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July 14, 2014

Gus Malzahn


KEVIN TRAINOR:  We're pleased to welcome the head coach of the Auburn Tigers, Coach Gus Malzahn.
COACH MALZAHN:  First of all, it's great to be back at SEC Media Days.  I want to start out by giving a quick recap of last season.  One of the most enjoyable, rewarding seasons that I have been able to be a part of in my whole career.
Our motto or theme last year was "Together," and that's how we did it.  Players, coaches, administrators, we did it together.  Our goal was real simple, to improve each practice.  I feel for the most part we did that.  It was also to improve each game.  We definitely did that.  We played our best football at the end of the year when we needed to.
Some great memories that we'll remember forever.  Winning the SEC Championship, going from worst to first was definitely special.  Then at the end of the year coming up 13 seconds short of winning the national championship.  That was definitely a tough pill to swallow.  I will tell you this, our players and coaches are extremely motivated going into this next season.
The upcoming season.  We lost some key players, some guys that will be hard to replace.  Dee Ford, Chris Davis, Tre Mason, Greg Robinson just to name a few.
We have a lot of experience back on both side of the football, specifically big‑game experience, which I think is very valuable.
Another positive is we have our entire staff back for the second year, which I think is huge.  Same offense, same defense, same terminology for our players.  They're used to it.  I think that's very big.
Our coaches are great coaches, but they're even better people.  They're great examples for our players, which is the most important thing for me.
We had a very productive spring practice.  Our offense, we focused on being more balanced.  I really feel like we accomplished that.
Defensively we focused on really just the techniques and fundamentals of our base defense to get more consistent.  I really feel like we accomplished that also.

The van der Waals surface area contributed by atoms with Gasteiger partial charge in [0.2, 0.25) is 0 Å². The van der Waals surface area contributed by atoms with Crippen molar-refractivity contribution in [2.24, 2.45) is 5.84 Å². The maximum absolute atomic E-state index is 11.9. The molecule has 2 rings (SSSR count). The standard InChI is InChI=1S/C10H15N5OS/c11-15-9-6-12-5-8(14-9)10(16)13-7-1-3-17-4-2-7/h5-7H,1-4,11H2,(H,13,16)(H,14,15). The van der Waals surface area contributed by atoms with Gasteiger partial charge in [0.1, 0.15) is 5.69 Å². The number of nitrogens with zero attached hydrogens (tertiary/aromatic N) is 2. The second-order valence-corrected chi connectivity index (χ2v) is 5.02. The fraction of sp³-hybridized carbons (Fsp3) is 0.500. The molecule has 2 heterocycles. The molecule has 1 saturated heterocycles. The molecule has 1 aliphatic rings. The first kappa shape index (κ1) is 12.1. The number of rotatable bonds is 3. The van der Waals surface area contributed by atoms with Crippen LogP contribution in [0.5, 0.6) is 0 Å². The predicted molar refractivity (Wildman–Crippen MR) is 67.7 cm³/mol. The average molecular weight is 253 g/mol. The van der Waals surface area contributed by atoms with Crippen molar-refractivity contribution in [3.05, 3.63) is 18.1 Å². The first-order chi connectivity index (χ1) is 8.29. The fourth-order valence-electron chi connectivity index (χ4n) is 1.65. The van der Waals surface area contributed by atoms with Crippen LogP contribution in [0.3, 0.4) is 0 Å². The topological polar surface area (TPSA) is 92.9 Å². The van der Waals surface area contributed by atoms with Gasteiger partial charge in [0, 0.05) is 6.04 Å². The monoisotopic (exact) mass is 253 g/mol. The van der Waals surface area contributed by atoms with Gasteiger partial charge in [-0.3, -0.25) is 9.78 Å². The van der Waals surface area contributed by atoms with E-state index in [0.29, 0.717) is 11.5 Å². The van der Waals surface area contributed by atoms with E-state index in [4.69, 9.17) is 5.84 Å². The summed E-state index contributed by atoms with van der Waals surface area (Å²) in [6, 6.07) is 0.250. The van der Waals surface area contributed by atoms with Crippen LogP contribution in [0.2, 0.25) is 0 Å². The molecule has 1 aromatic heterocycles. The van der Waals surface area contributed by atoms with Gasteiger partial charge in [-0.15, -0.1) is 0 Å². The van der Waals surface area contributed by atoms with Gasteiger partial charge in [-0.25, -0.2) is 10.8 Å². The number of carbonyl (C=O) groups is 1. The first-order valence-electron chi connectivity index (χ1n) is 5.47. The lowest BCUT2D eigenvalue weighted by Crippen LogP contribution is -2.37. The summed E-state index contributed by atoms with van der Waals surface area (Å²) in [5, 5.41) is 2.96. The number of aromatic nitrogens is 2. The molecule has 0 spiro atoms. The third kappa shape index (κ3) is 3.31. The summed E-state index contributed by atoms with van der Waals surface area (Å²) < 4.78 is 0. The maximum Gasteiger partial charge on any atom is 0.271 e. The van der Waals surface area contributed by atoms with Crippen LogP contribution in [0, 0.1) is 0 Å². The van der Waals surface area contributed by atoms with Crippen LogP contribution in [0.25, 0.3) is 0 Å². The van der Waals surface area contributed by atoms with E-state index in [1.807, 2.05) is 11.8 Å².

Overall I really like where this team is going into the fall season.
Quick update on our quarterback Nick Marshall's status.  It is a privilege and a reward to represent Auburn here at the SEC Media Days.  Last Friday Nick lost that privilege.  We have high expectations for our players, but specifically our quarterback, being the face of our program.
Up until last Friday, Nick has been a model student, teammate, and citizen.  Nick made a mistake and he'll have to deal with the consequences.  I'm not ready to say what those consequences are at this time, but he will deal with it.  I know he's regretful and he feels very bad about it.
Also I'd like to update the status of Carl Lawson, our defensive end.  I'd like to confirm that Carl had successful ACL surgery the first part of May.  He injured his knee the last week of spring practice.  Dr. Andrews looked at it, wanted to wait a couple weeks till the swelling went down to be sure.  He confirmed he needed surgery.  It was successful.
Carl is working extremely hard and he's determined to come back towards the end of this year.
KEVIN TRAINOR:  Thank you, coach.  We'll take questions.

Q.  Obviously you're not ready to say what the consequences are going to be, but a suspension for the Arkansas game, is that possible?
COACH MALZAHN:  I'm not to that point yet.

Q.  When do you think you'd be at that point?
COACH MALZAHN:  We'll see.

Q.  This is your first quarterback you've had for a second year as a collegiate coach.  What does that mean to you?  Put that into perspective as to where Nick is.
COACH MALZAHN:  I think it means a lot.  The great thing is we got Jeremy Johnson which could start for a lot of teams around the country, probably a majority of them.  He has two games experience last year.  He was a freshman SEC offensive Player of the Week both games he played.  We feel good about that.

Q.¬† A lot of teams are moving to the no‑huddle, the spread, things like that.¬† What is it about that offense that makes it such a great equalizer?
COACH MALZAHN:  Of course, obviously that's what we do.  We've been running this offense system since 1996 and had success.
I think if you look around the country, a lot of college teams are playing fast.  Really if you look at the high school teams, the majority of the high school teams around the country are spreading it out, playing fast.
You can look at the NFL, with Chip Kelly, the success he's had.  I just think that's where the game's going.

Q.  How do you feel about opening the season with a conference game, specifically against Arkansas?
COACH MALZAHN:  Yeah, I tell you what, that's definitely a challenge, anytime you open up your season against a conference team.
We do have a lot of our guys back.  We're playing at home.  But we really expect Arkansas to be much improved.  We know we're going to have to play well.

Q.  Could you just talk about how the difference in a summer with what the expectations are for you this year compared to last year.